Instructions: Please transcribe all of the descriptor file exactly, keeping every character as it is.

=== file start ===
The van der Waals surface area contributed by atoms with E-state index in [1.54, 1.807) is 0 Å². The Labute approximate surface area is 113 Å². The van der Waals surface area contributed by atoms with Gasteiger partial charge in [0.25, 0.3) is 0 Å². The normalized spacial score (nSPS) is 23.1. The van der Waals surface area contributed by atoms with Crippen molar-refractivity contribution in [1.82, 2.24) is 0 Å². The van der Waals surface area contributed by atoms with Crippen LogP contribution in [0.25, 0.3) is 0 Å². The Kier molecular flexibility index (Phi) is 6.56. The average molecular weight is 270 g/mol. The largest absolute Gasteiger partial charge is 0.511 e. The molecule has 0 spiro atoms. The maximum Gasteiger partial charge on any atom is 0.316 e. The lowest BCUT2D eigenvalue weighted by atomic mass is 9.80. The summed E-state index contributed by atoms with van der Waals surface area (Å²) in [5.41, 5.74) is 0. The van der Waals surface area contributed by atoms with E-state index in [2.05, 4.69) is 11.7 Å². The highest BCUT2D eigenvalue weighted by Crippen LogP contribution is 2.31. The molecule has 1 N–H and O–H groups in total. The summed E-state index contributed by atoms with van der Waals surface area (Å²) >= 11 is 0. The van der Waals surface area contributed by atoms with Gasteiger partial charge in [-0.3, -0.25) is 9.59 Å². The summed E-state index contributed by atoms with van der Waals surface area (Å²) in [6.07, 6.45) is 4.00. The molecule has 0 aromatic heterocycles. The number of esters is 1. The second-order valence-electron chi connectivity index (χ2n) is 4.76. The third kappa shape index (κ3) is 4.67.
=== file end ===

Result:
The van der Waals surface area contributed by atoms with E-state index in [1.54, 1.807) is 0 Å². The Labute approximate surface area is 113 Å². The van der Waals surface area contributed by atoms with Gasteiger partial charge in [0.25, 0.3) is 0 Å². The normalized spacial score (nSPS) is 23.1. The van der Waals surface area contributed by atoms with Crippen molar-refractivity contribution in [1.82, 2.24) is 0 Å². The van der Waals surface area contributed by atoms with Crippen LogP contribution in [0.25, 0.3) is 0 Å². The Kier molecular flexibility index (Phi) is 6.56. The average molecular weight is 270 g/mol. The largest absolute Gasteiger partial charge is 0.511 e. The molecule has 0 spiro atoms. The maximum Gasteiger partial charge on any atom is 0.316 e. The lowest BCUT2D eigenvalue weighted by atomic mass is 9.80. The summed E-state index contributed by atoms with van der Waals surface area (Å²) in [5.41, 5.74) is 0. The van der Waals surface area contributed by atoms with E-state index in [2.05, 4.69) is 11.7 Å². The highest BCUT2D eigenvalue weighted by Crippen LogP contribution is 2.31. The molecule has 1 N–H and O–H groups in total. The summed E-state index contributed by atoms with van der Waals surface area (Å²) >= 11 is 0. The van der Waals surface area contributed by atoms with Gasteiger partial charge in [-0.3, -0.25) is 9.59 Å². The summed E-state index contributed by atoms with van der Waals surface area (Å²) in [6.07, 6.45) is 4.00. The molecule has 0 aromatic heterocycles. The number of esters is 1. The second-order valence-electron chi connectivity index (χ2n) is 4.76. The third kappa shape index (κ3) is 4.67.